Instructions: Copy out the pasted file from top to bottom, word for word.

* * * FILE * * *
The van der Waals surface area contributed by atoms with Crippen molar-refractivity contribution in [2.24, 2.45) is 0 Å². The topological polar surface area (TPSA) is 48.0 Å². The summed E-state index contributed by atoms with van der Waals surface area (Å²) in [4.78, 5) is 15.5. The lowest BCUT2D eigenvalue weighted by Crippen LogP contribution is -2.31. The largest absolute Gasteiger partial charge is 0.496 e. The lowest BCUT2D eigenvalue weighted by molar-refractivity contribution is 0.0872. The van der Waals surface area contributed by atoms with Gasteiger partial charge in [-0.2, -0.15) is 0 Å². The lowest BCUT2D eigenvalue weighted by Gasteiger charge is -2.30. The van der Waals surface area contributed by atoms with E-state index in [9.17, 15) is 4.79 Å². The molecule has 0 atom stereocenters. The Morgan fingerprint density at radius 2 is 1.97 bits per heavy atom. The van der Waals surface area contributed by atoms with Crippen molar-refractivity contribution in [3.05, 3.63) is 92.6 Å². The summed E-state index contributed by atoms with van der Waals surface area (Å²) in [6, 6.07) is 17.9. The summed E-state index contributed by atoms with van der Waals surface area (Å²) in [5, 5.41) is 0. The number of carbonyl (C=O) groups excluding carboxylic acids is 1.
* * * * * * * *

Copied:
The van der Waals surface area contributed by atoms with Crippen molar-refractivity contribution in [2.24, 2.45) is 0 Å². The topological polar surface area (TPSA) is 48.0 Å². The summed E-state index contributed by atoms with van der Waals surface area (Å²) in [4.78, 5) is 15.5. The lowest BCUT2D eigenvalue weighted by Crippen LogP contribution is -2.31. The largest absolute Gasteiger partial charge is 0.496 e. The lowest BCUT2D eigenvalue weighted by molar-refractivity contribution is 0.0872. The van der Waals surface area contributed by atoms with Gasteiger partial charge in [-0.2, -0.15) is 0 Å². The lowest BCUT2D eigenvalue weighted by Gasteiger charge is -2.30. The van der Waals surface area contributed by atoms with E-state index in [9.17, 15) is 4.79 Å². The molecule has 0 atom stereocenters. The Morgan fingerprint density at radius 2 is 1.97 bits per heavy atom. The van der Waals surface area contributed by atoms with Crippen molar-refractivity contribution in [3.05, 3.63) is 92.6 Å². The summed E-state index contributed by atoms with van der Waals surface area (Å²) in [6, 6.07) is 17.9. The summed E-state index contributed by atoms with van der Waals surface area (Å²) in [5, 5.41) is 0. The number of carbonyl (C=O) groups excluding carboxylic acids is 1.